Migratory Bird Sanctuaries, such as Saskatoon Lake, are established across the country to protect migratory birds during critical periods of their life cycle. Whether these areas are used for feeding, resting or nesting, they play an important role in the survival of many species. Access to each migratory bird sanctuary varies by site and is at the discretion of the landowner and land manager. Please ensure that you are aware of how you can help protect this sanctuary and please read the restrictions, including those on firearms and hunting, which are in place to conserve the wildlife that call it home. Dogs and cats must not be allowed to run at large inside Migratory Bird Sanctuaries.

If you would like further information on what is permitted in Migratory Bird Sanctuaries, please visit the Management and Activities section of the website. For more information on Saskatoon Lake Migratory Bird Sanctuary in particular, please contact our regional office.

Key facts about Saskatoon Lake Migratory Bird Sanctuary

Protected Area designation Migratory Bird Sanctuary
Province or territory Alberta
Latitude/longitude 55°13' N, 119°05' W
Size 1135 hectares
Date created (Gazetted) 1948
International Union for Conservation of Nature (IUCN) Management Category Habitat/Species Management Area (IV)
Additional designations Part of Grande Prairie – Trumpeter Swan Important Bird Area
Main habitat type Marsh (32%), open water (60%) and grassland/shrub/trees (8%)
Key bird species Trumpeter swan and tundra swan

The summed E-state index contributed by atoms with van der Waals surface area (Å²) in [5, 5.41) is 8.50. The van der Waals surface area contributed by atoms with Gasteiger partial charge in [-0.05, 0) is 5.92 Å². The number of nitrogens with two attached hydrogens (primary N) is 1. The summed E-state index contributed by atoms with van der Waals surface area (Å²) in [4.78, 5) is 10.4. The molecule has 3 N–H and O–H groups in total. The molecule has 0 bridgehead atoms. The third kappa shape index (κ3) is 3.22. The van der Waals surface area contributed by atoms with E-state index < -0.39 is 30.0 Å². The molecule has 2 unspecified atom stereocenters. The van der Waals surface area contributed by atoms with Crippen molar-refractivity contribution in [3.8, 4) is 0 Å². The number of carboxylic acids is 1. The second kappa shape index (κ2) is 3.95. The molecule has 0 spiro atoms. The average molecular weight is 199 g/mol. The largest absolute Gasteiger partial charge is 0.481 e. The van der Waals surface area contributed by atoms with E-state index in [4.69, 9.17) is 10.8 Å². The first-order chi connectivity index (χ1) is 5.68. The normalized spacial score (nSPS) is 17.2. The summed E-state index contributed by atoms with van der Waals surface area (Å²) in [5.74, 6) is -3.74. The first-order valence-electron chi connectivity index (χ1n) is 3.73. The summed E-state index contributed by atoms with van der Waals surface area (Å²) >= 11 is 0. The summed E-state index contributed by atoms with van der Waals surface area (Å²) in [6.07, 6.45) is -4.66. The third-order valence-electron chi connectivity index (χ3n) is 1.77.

Other species Birds: Mallard, lesser scaup, white-winged scoter, ruddy duck, canvasback, American wigeon, gadwall, ring-necked duck, bufflehead, northern pintail, redhead, Canada goose, eared grebe, horned grebe, common tern, black tern, Franklin's gull, American bittern, sora, red-winged blackbird, yellow-headed blackbird, rusty blackbird, killdeer, black-bellied plover, spotted sandpiper, northern flicker, yellow-bellied sapsucker, downy woodpecker, eastern kingbird, tree swallow, black-capped chickadee, warbling vireo, yellow-rumped warbler, western meadowlark, pine siskin and ruffed grouse
Listed species under the Species at Risk Act (SARA) Rusty blackbird
Management agency Canadian Wildlife Service, Prairie Region
Landowner Province of Alberta

Related links

Contact information

Environment and Climate Change Canada – Prairie and Northern Region
Canadian Wildlife Service
Protected Areas and Stewardship Unit
Eastgate Offices
9250 – 49th Street
Edmonton AB T6B 1K5

Toll Free: 1-800-668-6767 (in Canada only)